At a reception held in Tokyo by the Japanese business community on May 10, Chinese Premier Li Keqiang expressed the need for the two Asian nations to join hands to counter the protectionist policies taken by the U.S. administration under President Donald Trump. “As major economic powers, China and Japan bear all the more responsibility to oppose protectionism and protect free trade,” he declared.
The reception was sponsored by Japan Business Federation [Keidanren] and others to mark the 40th anniversary of the Treaty of Peace and Friendship between Japan and China. Some 1,400 Chinese and Japanese corporate executives and others attended.
At the Japan-China summit held on May 9, the two nations’ leaders agreed to launch a public-private sector council to cooperate in investment projects in third countries. At the reception, Premier Li announced that China “would advance working-level cooperation to link China’s “One Belt, One Road” initiative and Japan’s growth strategy.” Prime Minister Shinzo Abe said: “We will meet Asia’s brisk demand for infrastructure. It is more advantageous for us to cooperate together than to compete with each other.” Keidanren Chairman Sadayuki Sakakibara said with regard to the public-private council, “We look forward to actively taking advantage of the framework.”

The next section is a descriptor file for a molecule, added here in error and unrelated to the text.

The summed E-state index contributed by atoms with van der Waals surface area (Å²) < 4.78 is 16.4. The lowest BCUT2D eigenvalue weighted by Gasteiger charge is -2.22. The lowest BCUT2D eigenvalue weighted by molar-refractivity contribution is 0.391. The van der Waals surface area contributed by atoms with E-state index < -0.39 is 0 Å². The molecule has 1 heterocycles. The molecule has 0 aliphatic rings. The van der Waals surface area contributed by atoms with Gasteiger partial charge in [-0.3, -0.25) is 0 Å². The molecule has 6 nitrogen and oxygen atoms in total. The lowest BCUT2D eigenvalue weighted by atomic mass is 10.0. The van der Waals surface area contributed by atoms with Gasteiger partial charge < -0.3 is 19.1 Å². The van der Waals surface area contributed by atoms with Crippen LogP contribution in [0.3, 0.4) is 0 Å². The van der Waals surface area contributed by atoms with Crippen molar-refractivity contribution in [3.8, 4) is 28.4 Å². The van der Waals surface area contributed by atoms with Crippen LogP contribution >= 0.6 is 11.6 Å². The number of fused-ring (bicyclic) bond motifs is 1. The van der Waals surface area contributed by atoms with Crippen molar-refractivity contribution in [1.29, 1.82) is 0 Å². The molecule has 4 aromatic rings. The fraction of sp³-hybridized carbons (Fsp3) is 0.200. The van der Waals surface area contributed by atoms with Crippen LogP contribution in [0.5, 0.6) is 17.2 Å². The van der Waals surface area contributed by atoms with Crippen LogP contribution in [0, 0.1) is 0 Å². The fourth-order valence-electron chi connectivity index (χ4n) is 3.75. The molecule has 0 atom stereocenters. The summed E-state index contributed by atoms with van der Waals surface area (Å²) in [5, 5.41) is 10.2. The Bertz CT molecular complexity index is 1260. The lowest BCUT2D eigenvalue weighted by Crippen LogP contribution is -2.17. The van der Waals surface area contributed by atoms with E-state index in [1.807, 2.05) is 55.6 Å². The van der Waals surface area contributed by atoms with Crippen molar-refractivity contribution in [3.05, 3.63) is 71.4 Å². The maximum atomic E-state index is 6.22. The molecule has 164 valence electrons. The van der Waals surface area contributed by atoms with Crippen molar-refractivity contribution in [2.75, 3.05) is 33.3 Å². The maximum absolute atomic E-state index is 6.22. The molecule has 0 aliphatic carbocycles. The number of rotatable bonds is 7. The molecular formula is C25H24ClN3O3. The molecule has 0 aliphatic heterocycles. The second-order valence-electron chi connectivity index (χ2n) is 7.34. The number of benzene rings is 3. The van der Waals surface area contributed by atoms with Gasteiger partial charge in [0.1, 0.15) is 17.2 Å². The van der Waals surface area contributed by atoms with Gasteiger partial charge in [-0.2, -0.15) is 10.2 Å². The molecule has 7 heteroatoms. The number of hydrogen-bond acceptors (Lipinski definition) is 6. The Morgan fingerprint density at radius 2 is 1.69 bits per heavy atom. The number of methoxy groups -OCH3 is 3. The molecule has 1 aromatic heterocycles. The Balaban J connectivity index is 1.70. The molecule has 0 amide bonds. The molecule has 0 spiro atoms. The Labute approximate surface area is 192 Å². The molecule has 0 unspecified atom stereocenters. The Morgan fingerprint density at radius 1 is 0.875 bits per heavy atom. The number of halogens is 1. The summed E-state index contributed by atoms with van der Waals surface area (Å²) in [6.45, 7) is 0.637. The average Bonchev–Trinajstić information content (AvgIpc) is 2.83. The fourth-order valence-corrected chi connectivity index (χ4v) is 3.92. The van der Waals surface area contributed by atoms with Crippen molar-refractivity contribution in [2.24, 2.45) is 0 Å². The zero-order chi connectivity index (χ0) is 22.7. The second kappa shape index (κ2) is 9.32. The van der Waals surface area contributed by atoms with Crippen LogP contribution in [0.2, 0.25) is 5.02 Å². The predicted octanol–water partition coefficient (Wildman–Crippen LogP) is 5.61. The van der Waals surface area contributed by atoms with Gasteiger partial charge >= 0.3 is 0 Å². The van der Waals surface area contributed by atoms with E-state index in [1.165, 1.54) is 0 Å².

Japan’s business circles remain concerned about China spearheading investment in Asian countries in view of that nation’s vast financial power. At his press conference on May 10, Japan Chamber of Commerce and Industry Chairman Akio Mimura commented, “The One Belt, One Road initiative is outstanding. Japan should be fully aware that the concept incorporates Chinese objectives and cooperate in it by selecting infrastructure projects that will benefit Japan and the regions (invested in).”